“With a Gold Bulldog, everything is in-house.”
De Bruyn Transport are a family business that keeps Tasmania moving. With their recent purchase of five Mack Granites they had a specific job in mind.
The 110-strong de Bruyn fleet handles a wide range of transport tasks right across Tasmania, including live fish transport, mine logistics to just about every mine in the state, and general freight coming by ship from the mainland.
The company recently bought five new Mack Granites with the all-Mack Gold Bulldog powertrain. The new Granites are all set up as pneumatic tankers, hauling stockfeed, cement and lime, and they travel the length and breadth of Tasmania though some pretty rugged terrain.
Tare weight and more tare weight
As Managing Director John de Bruyn explains, with tankers, the big issue is tare weight.
“Our loads are measured and paid for by the kilo,” says John, “so every bit counts. We have to set our tankers up to get the maximum gross mass on the vehicle.”
The Mack Granite suits this job perfectly because it’s a bit lighter than similar trucks but still tough enough for the task.
“Normally with a bonneted truck it’s hard to get the turntable in the correct position,” says John, “with the Front Underrun Protection System in place you can get 6.5 tonne on the steer axle, but to do that you need to move the turntable right forward. Some trucks don’t cope with that too well, but we can do this with the Granite and be confident that truck will handle the roads we have down here.”
Sticking with one supplier
Over the last few years, de Bruyn’s have been gradually replacing the trucks in their fleets with Macks, Volvos and UDs.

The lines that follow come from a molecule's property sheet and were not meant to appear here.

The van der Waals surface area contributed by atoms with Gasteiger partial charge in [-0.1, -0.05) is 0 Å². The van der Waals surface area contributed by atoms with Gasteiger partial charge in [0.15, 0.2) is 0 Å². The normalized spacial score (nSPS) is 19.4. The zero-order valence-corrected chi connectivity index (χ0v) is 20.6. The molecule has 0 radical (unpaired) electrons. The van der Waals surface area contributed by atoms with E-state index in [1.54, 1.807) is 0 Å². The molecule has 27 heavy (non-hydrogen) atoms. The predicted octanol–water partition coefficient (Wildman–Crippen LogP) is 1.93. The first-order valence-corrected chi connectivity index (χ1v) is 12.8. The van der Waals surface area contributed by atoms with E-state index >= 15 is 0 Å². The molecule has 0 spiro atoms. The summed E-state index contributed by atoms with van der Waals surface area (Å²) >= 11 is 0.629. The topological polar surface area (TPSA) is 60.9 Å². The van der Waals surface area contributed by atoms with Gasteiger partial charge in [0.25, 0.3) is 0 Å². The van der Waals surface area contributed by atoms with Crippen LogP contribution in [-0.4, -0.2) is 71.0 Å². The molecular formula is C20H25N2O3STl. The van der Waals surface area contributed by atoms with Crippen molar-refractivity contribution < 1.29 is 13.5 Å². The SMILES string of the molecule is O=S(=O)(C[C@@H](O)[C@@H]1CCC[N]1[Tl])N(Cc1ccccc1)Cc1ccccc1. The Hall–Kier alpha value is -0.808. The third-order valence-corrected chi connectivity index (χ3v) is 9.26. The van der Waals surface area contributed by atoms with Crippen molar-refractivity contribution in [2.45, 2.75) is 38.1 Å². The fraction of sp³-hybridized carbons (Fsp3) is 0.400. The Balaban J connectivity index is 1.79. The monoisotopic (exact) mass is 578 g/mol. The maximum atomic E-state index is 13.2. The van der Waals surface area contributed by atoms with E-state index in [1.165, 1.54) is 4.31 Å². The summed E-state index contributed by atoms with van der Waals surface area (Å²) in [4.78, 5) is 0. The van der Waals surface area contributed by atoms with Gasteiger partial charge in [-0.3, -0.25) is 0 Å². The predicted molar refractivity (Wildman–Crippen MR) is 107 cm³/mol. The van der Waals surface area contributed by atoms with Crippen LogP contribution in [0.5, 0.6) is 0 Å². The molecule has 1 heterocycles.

“Everything we’ve bought in the last few years has been one of those three brands through Websters. Each of the brands offers trucks that have a specific role to play in our fleet, but we do a lot of our own servicing, so commonality across the trucks is important.
“Obviously there are differences, but there are lots of similarities between Macks and Volvos now, and from a parts and service perspective—and purely for familiarity—it’s a lot easier to have all our trucks from the same group. It also means we can deal with the same people and get a consistent level of support.”
Keeping it simple
John has also made sure that his new Macks came equipped with the all-Mack Gold Bulldog powertrain.
“Having my trucks all-Mack means I only have to deal with one supplier. With other trucks if you have an issue with the engine you have to talk to the engine manufacturer. I don’t have time for that. We’ve got a really good relationship with a dealer that has a strong support network all over the state. I always say it’s not the problem you remember, but how it was fixed, and Mack always deliver.”